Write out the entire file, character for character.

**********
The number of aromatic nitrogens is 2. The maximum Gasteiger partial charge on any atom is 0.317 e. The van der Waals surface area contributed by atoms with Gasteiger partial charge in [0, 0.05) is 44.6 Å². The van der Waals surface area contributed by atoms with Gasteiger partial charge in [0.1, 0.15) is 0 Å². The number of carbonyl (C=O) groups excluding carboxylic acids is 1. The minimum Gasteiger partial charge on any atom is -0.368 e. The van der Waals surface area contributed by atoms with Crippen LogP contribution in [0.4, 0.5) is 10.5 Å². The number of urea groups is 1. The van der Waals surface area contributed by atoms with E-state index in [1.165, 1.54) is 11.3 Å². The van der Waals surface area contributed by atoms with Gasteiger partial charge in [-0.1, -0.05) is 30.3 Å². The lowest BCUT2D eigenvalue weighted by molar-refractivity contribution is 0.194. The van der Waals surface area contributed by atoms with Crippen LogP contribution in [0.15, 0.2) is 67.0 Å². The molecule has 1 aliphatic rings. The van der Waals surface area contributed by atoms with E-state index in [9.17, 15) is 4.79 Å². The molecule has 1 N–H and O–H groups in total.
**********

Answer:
The number of aromatic nitrogens is 2. The maximum Gasteiger partial charge on any atom is 0.317 e. The van der Waals surface area contributed by atoms with Gasteiger partial charge in [0, 0.05) is 44.6 Å². The van der Waals surface area contributed by atoms with Gasteiger partial charge in [0.1, 0.15) is 0 Å². The number of carbonyl (C=O) groups excluding carboxylic acids is 1. The minimum Gasteiger partial charge on any atom is -0.368 e. The van der Waals surface area contributed by atoms with Crippen LogP contribution in [0.4, 0.5) is 10.5 Å². The number of urea groups is 1. The van der Waals surface area contributed by atoms with E-state index in [1.165, 1.54) is 11.3 Å². The van der Waals surface area contributed by atoms with Gasteiger partial charge in [-0.1, -0.05) is 30.3 Å². The lowest BCUT2D eigenvalue weighted by molar-refractivity contribution is 0.194. The van der Waals surface area contributed by atoms with Crippen LogP contribution in [0.15, 0.2) is 67.0 Å². The molecule has 1 aliphatic rings. The van der Waals surface area contributed by atoms with E-state index in [9.17, 15) is 4.79 Å². The molecule has 1 N–H and O–H groups in total.